Domino Effect Of “Deploy-Or-Out” Policy


With the Feb. 14 introduction of DoD's instruction that non-deployable servicemembers be removed from service, The domino effect the policy could lead to challenges in other parts of the military and veteran structure. Removing a large number of servicemembers will result in a strain on other offices and agencies.

First, DoD stated there will be no blanket removal of groups of servicemembers. Each individual circumstance will be considered to determine whether a servicemember deemed non-deployable will be allowed to stay in service, be administratively separated, or be processed for a medical separation or retirement. Given that DoD has estimated 286,000 members currently fall into the non-deployable status, it will take a large amount of time and resources to properly consider each individual circumstance. Presumably, commanders will be responsible for this initial determination, which will affect the time they and their staffs have for other responsibilities.

Second, if a commander is unprepared to make the correct decision, the number of servicemembers petitioning the Board for the Correction of Military or Naval Records should be expected to increase dramatically. Servicemembers who believe they should have been medically retired versus administratively separated, as well as members who believe they should have been retained on active duty versus separated, will undoubtedly petition the Board with requests for changes. The current approximate wait time for decisions from these boards is more than one year. Without additional resources, those wait times could increase by months or years.

Third, many of these servicemembers will likely be referred for processing through the Integrated Disability Evaluation System to determine whether they should be medically separated or medically retired as a result of the conditions that make them non-deployable. Following the release of the policy introduced Feb. 14, attorneys practicing in the field of military and veteran disability commented that the services currently do not have enough judge advocates or civilian contracted attorneys to properly handle the current disability evaluation system case load. Increasing the case load will make matters worse for those referred to the disability evaluation system. Attorneys also are concerned they will have to fight even harder for servicemembers to be referred to the disability evaluation system in the first place rather than merely being administratively separated - an additional drain on resources and manpower. It appears from DoD's available data that about 116,000 may qualify for a medical separation or retirement.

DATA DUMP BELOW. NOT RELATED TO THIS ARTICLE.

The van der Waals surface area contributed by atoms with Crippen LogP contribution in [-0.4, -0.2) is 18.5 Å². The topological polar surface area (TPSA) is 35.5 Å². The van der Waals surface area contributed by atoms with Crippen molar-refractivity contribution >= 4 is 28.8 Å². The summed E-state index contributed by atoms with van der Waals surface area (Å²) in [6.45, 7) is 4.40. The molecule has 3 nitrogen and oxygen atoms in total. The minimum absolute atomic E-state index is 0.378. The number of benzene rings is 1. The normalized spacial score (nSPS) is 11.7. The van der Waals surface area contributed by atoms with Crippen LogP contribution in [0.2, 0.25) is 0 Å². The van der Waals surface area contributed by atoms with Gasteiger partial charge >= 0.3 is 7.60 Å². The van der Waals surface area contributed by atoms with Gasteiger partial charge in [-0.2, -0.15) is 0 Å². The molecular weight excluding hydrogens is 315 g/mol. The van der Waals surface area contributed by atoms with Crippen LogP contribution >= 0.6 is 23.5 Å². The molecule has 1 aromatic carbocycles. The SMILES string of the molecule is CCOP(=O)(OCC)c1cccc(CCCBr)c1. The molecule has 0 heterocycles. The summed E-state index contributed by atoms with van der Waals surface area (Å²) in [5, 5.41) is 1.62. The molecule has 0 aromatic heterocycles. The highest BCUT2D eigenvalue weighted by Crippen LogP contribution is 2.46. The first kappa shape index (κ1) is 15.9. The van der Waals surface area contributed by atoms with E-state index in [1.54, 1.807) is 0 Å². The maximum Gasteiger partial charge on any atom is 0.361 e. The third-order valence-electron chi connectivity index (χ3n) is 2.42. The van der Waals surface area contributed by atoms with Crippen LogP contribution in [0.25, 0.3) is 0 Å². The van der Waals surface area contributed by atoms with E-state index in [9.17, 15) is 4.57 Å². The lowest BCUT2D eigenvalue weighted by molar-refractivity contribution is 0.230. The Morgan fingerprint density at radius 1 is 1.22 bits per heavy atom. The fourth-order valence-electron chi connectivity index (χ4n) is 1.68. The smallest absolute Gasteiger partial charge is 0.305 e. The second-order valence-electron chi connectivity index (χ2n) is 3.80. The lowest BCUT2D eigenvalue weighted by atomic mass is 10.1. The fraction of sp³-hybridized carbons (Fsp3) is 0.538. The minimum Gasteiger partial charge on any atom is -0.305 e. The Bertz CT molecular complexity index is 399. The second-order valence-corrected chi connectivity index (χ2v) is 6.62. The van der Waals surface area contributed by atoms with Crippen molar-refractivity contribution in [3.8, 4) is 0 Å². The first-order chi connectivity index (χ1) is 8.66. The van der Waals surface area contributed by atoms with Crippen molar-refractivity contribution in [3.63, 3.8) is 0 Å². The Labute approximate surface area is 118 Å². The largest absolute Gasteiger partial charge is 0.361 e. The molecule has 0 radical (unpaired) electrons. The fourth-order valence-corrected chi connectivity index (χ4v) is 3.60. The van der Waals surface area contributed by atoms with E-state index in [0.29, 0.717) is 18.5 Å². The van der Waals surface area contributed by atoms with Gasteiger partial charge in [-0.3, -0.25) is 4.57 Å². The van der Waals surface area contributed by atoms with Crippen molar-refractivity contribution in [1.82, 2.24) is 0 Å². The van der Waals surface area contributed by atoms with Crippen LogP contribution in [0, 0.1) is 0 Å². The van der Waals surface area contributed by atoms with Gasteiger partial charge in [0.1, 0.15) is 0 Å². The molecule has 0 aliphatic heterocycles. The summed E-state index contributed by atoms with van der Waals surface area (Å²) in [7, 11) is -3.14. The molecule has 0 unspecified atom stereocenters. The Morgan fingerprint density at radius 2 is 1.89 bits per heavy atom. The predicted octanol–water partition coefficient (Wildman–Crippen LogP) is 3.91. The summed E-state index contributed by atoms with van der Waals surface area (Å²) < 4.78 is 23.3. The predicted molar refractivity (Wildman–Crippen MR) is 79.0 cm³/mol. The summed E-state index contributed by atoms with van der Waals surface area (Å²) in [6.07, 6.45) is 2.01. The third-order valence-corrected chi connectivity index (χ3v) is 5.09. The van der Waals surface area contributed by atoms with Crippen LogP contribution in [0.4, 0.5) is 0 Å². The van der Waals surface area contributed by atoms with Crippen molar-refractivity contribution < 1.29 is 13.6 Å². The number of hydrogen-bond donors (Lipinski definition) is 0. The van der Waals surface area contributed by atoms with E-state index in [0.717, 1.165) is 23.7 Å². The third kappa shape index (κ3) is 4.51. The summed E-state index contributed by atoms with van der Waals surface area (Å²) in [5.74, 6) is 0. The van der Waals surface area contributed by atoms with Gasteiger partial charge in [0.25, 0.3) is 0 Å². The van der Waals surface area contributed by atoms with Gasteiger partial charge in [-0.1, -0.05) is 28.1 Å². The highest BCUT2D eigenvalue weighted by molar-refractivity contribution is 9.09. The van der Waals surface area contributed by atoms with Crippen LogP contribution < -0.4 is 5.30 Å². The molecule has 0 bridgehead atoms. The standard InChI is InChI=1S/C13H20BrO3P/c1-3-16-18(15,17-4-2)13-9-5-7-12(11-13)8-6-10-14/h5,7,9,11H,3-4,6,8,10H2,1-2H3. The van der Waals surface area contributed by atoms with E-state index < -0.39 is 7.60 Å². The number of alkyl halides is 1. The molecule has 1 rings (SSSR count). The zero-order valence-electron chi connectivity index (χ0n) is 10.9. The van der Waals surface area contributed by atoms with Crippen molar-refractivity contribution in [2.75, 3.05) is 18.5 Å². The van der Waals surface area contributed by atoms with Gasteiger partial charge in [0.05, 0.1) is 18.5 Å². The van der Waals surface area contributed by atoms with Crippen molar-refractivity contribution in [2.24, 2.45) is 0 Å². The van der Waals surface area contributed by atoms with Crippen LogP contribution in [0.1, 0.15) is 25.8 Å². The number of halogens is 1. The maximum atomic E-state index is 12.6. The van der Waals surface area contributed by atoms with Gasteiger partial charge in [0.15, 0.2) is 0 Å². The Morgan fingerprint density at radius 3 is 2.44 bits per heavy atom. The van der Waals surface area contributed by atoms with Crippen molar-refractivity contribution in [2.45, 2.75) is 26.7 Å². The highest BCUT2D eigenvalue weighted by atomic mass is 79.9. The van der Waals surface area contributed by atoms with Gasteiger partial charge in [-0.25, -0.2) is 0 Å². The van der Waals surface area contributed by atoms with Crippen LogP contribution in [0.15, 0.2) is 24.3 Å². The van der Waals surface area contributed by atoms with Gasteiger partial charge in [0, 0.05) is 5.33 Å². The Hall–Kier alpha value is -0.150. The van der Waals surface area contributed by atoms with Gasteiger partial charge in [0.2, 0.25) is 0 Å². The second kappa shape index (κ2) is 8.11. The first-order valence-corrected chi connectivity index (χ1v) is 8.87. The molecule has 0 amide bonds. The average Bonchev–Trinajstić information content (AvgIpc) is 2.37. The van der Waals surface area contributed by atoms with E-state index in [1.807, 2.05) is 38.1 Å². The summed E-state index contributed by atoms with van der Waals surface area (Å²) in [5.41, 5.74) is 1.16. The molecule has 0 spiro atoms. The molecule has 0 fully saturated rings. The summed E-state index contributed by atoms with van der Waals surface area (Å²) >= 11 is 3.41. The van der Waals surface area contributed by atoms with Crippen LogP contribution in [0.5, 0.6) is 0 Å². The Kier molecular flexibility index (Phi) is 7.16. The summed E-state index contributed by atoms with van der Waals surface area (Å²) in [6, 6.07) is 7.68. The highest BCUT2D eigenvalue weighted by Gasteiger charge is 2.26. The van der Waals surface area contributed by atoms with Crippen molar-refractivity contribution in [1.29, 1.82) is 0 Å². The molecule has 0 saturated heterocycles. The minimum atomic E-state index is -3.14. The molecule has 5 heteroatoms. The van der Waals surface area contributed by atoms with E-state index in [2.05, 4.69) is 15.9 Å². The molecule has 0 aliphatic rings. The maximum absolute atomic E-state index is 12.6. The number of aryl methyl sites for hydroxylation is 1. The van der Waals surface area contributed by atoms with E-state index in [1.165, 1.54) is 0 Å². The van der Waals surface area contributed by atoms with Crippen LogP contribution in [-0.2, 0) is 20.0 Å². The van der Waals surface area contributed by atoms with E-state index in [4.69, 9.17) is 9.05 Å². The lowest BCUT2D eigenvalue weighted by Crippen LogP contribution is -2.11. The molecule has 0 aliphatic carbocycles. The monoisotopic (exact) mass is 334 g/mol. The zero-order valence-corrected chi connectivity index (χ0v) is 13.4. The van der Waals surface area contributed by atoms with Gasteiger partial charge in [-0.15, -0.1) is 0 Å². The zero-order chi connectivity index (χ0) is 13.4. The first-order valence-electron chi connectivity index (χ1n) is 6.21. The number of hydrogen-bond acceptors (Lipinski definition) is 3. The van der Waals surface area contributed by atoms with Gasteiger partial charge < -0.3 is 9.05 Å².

Fourth, once the services determine a member should be separated, either medically or administratively, there will be a much higher demand for the military's Transition Assistance Program (TAP), something all separating servicemembers are required to complete before they depart from active duty. Because DoD has not provided an estimate of how many servicemembers it intends to discharge as a result of this policy, citing the need to evaluate each individual circumstance independently, there is no data available to determine whether DoD's TAP program will have the resources it needs to provide all separating servicemembers with the necessary training.

Finally, DoD estimates that approximately 116,000 of the non-deployable members have short- or long-term injuries, meaning that the VA must be prepared for an influx to its system. This includes an increased demand for the health care services provided at VA medical centers as well as new disability claims being filed. The current inventory of disability claims received by the VA sits at 326,172, down from more than 880,000 six years ago. VA got the backlog down by reassigning employees from other duties to work solely on initial claims and mandating overtime. If VA is unprepared for the influx of about 100,000 new claims, the backlog could rise again very quickly.

MOAA will remain engaged in discussions with Congress, DoD, and the VA and keep you informed.



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